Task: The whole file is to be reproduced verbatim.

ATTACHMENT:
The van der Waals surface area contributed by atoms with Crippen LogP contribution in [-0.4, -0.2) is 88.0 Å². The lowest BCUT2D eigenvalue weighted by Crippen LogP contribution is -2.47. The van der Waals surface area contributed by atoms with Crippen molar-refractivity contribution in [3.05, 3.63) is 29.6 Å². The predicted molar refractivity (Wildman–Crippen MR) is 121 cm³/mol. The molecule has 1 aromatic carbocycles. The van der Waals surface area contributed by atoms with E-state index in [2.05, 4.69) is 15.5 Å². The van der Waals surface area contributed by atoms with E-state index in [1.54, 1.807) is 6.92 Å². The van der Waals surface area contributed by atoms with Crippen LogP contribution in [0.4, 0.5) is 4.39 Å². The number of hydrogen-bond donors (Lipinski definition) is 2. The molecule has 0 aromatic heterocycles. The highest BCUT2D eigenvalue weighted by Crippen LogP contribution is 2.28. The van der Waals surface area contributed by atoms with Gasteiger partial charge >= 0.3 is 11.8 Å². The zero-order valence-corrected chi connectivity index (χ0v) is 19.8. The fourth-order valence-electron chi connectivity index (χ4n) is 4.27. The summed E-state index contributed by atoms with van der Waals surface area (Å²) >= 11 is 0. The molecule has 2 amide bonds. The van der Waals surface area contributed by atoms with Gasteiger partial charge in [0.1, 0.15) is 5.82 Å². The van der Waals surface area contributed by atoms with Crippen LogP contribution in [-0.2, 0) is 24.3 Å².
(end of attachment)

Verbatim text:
The van der Waals surface area contributed by atoms with Crippen LogP contribution in [-0.4, -0.2) is 88.0 Å². The lowest BCUT2D eigenvalue weighted by Crippen LogP contribution is -2.47. The van der Waals surface area contributed by atoms with Crippen molar-refractivity contribution in [3.05, 3.63) is 29.6 Å². The predicted molar refractivity (Wildman–Crippen MR) is 121 cm³/mol. The molecule has 1 aromatic carbocycles. The van der Waals surface area contributed by atoms with E-state index in [2.05, 4.69) is 15.5 Å². The van der Waals surface area contributed by atoms with E-state index in [1.54, 1.807) is 6.92 Å². The van der Waals surface area contributed by atoms with Crippen LogP contribution in [0.4, 0.5) is 4.39 Å². The number of hydrogen-bond donors (Lipinski definition) is 2. The molecule has 0 aromatic heterocycles. The highest BCUT2D eigenvalue weighted by Crippen LogP contribution is 2.28. The van der Waals surface area contributed by atoms with Gasteiger partial charge >= 0.3 is 11.8 Å². The zero-order valence-corrected chi connectivity index (χ0v) is 19.8. The fourth-order valence-electron chi connectivity index (χ4n) is 4.27. The summed E-state index contributed by atoms with van der Waals surface area (Å²) >= 11 is 0. The molecule has 2 amide bonds. The van der Waals surface area contributed by atoms with Gasteiger partial charge in [0.1, 0.15) is 5.82 Å². The van der Waals surface area contributed by atoms with Crippen LogP contribution in [-0.2, 0) is 24.3 Å².